Caleb glared at the Posimasc™ tablet on the coffee table, simmering in a hazy rage, tired of being trapped in the same infinite thought loop. The time had come to do something without thinking at all. He burst up from the couch, grabbed the medication and dashed to the bathroom. The tablet tinged against the toilet bowl a couple of times and plunked into the water, which then swirled away and swallowed it whole. Caleb’s initial fear gave way to a rush of elation. He allowed himself a giddy smile, then calmed himself with a sequence of long breaths. Passing the impossible first hurdle meant opening up a new world of problems. Now he had to be sharp, alert and inconspicuous, starting right away and never letting up. He figured it would be about a week until the medication began to wear off and, if he wasn’t intensely careful, Tiffany noticed his change in behaviour or signs of the withdrawal symptoms, or some stray comment he made tipped off the sensors.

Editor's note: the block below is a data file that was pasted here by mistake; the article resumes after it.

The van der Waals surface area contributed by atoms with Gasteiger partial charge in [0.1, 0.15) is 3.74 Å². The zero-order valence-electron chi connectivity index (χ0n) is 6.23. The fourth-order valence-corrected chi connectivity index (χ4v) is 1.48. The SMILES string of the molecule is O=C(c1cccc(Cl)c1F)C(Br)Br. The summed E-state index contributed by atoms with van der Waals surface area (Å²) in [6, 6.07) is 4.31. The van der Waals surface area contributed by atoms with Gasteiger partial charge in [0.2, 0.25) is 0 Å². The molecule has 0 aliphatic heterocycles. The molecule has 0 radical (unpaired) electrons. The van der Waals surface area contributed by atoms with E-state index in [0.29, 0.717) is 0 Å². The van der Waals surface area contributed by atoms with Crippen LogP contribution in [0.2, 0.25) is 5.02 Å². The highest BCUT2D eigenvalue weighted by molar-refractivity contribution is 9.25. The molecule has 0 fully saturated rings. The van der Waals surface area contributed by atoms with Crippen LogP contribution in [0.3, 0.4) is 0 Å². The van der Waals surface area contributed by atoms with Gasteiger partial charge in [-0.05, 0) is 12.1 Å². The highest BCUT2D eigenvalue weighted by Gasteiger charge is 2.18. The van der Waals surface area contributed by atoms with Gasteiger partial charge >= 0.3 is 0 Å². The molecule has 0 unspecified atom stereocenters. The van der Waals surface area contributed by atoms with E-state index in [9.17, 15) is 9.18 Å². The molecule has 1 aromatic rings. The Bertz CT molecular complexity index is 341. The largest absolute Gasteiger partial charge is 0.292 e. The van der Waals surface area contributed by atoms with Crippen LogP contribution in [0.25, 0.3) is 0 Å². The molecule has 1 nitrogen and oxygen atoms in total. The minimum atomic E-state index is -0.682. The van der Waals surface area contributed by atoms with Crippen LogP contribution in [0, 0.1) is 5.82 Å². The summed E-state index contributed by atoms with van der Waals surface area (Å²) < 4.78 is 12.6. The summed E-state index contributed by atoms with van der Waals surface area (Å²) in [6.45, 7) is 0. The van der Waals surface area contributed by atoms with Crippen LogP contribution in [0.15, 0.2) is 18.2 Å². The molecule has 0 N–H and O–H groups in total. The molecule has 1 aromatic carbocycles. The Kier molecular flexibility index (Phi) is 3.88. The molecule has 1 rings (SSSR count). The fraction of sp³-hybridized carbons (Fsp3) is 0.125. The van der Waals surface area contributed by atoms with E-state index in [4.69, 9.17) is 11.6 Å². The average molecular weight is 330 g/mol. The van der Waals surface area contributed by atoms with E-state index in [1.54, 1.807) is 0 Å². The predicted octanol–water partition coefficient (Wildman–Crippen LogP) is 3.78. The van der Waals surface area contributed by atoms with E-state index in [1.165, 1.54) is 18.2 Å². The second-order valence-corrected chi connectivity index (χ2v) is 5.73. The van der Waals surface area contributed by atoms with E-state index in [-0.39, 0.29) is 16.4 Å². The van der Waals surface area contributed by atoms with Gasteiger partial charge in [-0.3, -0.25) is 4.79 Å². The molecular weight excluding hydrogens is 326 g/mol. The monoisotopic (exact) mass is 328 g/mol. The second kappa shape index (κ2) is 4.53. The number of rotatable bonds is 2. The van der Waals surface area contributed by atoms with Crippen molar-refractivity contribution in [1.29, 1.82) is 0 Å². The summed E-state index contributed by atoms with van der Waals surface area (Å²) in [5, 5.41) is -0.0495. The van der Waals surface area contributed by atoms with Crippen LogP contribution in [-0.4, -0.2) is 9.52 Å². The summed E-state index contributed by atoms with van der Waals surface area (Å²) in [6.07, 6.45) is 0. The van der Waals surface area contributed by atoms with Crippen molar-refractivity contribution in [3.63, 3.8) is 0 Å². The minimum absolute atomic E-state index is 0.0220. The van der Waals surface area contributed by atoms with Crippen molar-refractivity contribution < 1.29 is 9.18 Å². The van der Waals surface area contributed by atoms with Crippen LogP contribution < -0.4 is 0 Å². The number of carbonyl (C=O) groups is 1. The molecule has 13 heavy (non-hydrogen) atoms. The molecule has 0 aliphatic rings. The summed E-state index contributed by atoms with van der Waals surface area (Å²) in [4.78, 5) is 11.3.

He moved back into the living room and pulled up the Offense & Criticism Act in VRD. Without Posimasc™ as his auto-pilot he’d need daily reminders of what the Act forbid if he was to have any hope of staying in line. He skimmed the text and the most well-known section stood out in bold type: “Male underground citizens performing the act of manic oppression and/or using language — verbal, written and/or body — intended for unauthorized humorous effect shall be liable to arrest and rehabilitation.” He bookmarked the text and navigated to the Toxic Masculinity Act. It began, “Male underground citizens exhibiting toxic masculinity, as defined by the Corporate Coalition of North America as behaviour that threatens the safety, harmony and equality of underground cities, shall be liable to arrest and rehabilitation.” He skipped through the dense legalese and paused on a sentence that caught his eye. “Male underground citizens, except those exempted by Alpha status in specific circumstances (detailed below), are prohibited from participating in activities such as weightlifting and competitive sports, as well as attending male-only gatherings and other events traditionally considered ‘masculine’ at the Coalition’s discretion.” He bookmarked that too, switched out of VRD, closed his eyes, and inhaled and exhaled methodically to try to slow his pounding heart. The unmistakable whoosh of the front door sliding open interrupted his meditation. Tiffany was home.